In its reconsideration on remand the Board should also take into account the Ninth Circuit's decision in Santana-Figueroa v. Immigration & Naturalization Service, 644 F.2d 1354 (9th Cir.1981), where the Court of Appeals reversed and remanded because the Board had "disregarded the possibility that extreme hardship would result from the combined effect of depriving the petitioner of his livelihood and uprooting him from a community to which he had belonged and contributed for more than a decade." Id. at 1357. The petitioner in that case was a 70 year old unskilled maintenance man who had lived and worked in the United States for 14 years, supporting himself and his family who lived in Mexico without public assistance. Id. at 1355. Due to his advanced age, the economic situation confronting him was possibly more severe than Ramona's, but the noneconomic factors justifying remand were substantially less severe. The Santana-Figueroa Court held that the Board should have considered the hardship resulting from the petitioner's separation from his church, friends, and American society in general. Id. at 1357. Ramona, on the other hand, would leave behind the family with whom she has lived for nearly half her entire life (indeed, all her adult life), the children she has raised, and the blood relative to whom she feels closest.6 In addition, we find that all the other noneconomic factors that persuaded the Santana-Figueroa Court to remand--length of time in the United States, adaptation to American way of life, attachment to American friends and community, and contribution to American society--are present here and should have been considered.7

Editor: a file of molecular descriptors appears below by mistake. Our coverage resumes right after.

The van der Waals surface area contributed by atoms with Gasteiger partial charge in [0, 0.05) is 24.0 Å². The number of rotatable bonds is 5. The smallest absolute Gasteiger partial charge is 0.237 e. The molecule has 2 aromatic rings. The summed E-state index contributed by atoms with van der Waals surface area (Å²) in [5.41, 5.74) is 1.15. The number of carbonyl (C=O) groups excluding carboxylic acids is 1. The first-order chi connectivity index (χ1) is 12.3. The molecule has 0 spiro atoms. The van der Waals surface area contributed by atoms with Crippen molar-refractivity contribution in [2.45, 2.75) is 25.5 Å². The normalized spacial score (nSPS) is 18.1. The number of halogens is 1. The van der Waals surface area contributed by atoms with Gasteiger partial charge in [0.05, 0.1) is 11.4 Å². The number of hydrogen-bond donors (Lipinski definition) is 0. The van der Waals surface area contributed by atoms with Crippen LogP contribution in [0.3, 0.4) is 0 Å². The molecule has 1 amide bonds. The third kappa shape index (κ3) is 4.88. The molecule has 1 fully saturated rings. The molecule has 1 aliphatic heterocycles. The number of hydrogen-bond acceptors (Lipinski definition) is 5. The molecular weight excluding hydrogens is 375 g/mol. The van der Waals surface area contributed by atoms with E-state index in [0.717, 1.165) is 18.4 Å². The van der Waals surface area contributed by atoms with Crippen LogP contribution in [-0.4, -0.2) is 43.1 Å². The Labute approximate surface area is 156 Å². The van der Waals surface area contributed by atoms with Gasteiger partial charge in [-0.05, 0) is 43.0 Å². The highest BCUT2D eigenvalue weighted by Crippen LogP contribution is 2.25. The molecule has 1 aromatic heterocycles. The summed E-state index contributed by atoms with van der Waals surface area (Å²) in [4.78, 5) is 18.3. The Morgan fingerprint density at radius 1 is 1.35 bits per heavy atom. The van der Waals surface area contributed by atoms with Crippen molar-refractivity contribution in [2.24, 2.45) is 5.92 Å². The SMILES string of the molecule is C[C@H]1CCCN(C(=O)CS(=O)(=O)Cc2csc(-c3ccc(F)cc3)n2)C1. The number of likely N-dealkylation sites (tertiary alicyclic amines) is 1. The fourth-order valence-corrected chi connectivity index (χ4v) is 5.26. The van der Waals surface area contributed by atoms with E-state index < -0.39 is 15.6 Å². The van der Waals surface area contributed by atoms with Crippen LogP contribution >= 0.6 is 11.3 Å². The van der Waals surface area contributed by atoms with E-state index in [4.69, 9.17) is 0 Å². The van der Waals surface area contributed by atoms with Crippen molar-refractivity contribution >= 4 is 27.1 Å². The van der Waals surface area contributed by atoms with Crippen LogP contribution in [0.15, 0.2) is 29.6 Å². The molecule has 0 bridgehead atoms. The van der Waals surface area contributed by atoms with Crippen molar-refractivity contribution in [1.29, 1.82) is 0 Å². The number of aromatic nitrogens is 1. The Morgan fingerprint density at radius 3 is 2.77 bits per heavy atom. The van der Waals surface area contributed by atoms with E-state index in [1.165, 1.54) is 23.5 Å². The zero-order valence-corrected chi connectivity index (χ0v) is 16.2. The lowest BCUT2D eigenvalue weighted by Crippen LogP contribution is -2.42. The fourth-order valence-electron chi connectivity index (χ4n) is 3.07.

In conclusion, we reiterate that it is not our purpose here to hold that the presence of these noneconomic factors requires the Board to reverse its decision. We reverse and remand for the sole purpose of directing the Board to consider and then make appropriate findings on these factors along with the economic factors previously before it consistent with this opinion.




Ramona and her sister Elia were arrested for shoplifting in a supermarket on April 18, 1980. Ramona had taken items worth less than $5.00, and the charges were dismissed after she participated in Project Detour, a rehabilitation program for first-time offenders. This incident was considered by the ILJ, who found it no bar to a finding of good moral character


We recognize, as should the Board, the nature of the hardship posed by the separation of family members. In Mejia-Carrillo v. Immigration & Naturalization Service, 656 F.2d 520, 521-22 (9th Cir.1981), the Ninth Circuit held that the "most important single factor [in determining extreme hardship] may be the separation of the alien from family living in the United States.... separation from family alone may establish extreme hardship." Id. See also Bastida v. Immigration & Naturalization Service, 609 F.2d 101, 104-05 (3d Cir.1979)


The Vergel Court concluded that it had no jurisdiction to review the original deportation order because a timely appeal was lacking, and could find no abuse of discretion in the denial of the motion to reopen because the petitioner could not meet the statutory seven years' residency requirement. Id. at 757


The relevant portions of the Act have not changed significantly since 1962, when the words "exceptional and extremely unusual hardship" were changed to merely "extreme hardship."